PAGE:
Food outlet suspect for outbreak

By Lindy Laird


An outbreak of food poisoning in Whangarei is being linked to one food outlet.

Nine out of 11 people who have tested positive for the strain of salmonella infantis have eaten at or bought food at the undisclosed business. The other two cases were possibly picked up through secondary contact. Health officials are not naming the food outlet at this stage.

With cases expected to spread rapidly through secondary contact that number could be the tip of the iceberg, Northland Medical Officer Claire Mills said.

"We had 11 confirmed cases of salmonella infantis which is quite a cluster of a strain not particularly common in Northland, and nine seemed to be linked to one eating premises," Dr Mills said.

Health officials are investigating the eatery and its food supply chain to find a possible source of the bacterial infection but have not been able to find whether it came from a product or was spread by an infected person.

The infantis strain is often connected to chicken and eggs but that does not appear to be so in the Whangarei case.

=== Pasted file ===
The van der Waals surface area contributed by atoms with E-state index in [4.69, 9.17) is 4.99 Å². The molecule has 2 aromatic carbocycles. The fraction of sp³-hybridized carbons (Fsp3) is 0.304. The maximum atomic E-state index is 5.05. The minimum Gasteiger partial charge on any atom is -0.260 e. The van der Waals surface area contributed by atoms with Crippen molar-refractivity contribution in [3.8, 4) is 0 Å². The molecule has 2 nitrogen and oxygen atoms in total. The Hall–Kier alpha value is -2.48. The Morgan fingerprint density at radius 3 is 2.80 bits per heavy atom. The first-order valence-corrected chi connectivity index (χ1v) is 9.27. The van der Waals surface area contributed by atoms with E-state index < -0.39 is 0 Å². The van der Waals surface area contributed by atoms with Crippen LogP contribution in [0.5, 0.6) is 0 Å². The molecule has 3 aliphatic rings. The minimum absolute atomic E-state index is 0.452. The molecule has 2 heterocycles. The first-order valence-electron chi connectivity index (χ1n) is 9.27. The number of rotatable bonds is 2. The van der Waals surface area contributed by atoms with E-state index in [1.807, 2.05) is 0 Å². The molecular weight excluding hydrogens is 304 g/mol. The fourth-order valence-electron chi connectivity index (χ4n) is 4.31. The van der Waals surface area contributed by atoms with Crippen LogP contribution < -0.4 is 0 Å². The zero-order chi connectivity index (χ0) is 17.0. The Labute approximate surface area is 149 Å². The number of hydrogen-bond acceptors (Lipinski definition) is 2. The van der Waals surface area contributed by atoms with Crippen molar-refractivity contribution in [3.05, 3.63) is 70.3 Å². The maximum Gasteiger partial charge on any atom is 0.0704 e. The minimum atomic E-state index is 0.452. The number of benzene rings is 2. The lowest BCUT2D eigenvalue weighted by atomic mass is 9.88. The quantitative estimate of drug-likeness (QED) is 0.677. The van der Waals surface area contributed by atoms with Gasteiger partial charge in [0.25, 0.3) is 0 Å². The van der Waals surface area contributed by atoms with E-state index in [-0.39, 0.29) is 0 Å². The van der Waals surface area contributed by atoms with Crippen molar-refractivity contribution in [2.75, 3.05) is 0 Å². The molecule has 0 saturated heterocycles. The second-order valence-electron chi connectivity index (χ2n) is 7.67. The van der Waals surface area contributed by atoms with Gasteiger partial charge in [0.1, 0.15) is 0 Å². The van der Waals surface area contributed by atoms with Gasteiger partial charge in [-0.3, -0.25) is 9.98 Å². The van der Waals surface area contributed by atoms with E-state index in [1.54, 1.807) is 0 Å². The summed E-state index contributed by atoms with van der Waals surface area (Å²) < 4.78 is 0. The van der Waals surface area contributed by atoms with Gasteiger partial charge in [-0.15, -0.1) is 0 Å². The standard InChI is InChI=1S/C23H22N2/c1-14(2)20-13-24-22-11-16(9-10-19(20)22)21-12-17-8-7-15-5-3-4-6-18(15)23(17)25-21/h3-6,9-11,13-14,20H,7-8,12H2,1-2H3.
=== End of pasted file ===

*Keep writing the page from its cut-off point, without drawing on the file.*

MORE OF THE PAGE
Dr Mills said officials had found the business to be clean and have good food handling practices. Because of the type of strain, it was likely the infection had been introduced in a food item or product made somewhere else.

Dr Mills is urging people who experience stomach upsets and/or diarrhoea to be careful with hand and food hygiene. It was likely the illness had now spread further through the community in "second stage" of infection.

The infection causes diarrhoea for four to five days, stomach pains and sometimes vomiting. Anyone with very severe symptoms should go to their doctor. People with immuno-repressed conditions, the elderly and very young are likely to suffer the worst effects. Most people develop diarrhoea, fever, and abdominal cramps 12 to 72 hours after infection.

"The cases we have seen have been people sick enough to seek medical attention but there will be many more with this," Dr Mills said.

"Any of these things that come to our attention are usually under-representative of how much is going around."

Salmonella bacteria can survive for some time without a host.


- Northern Advocate

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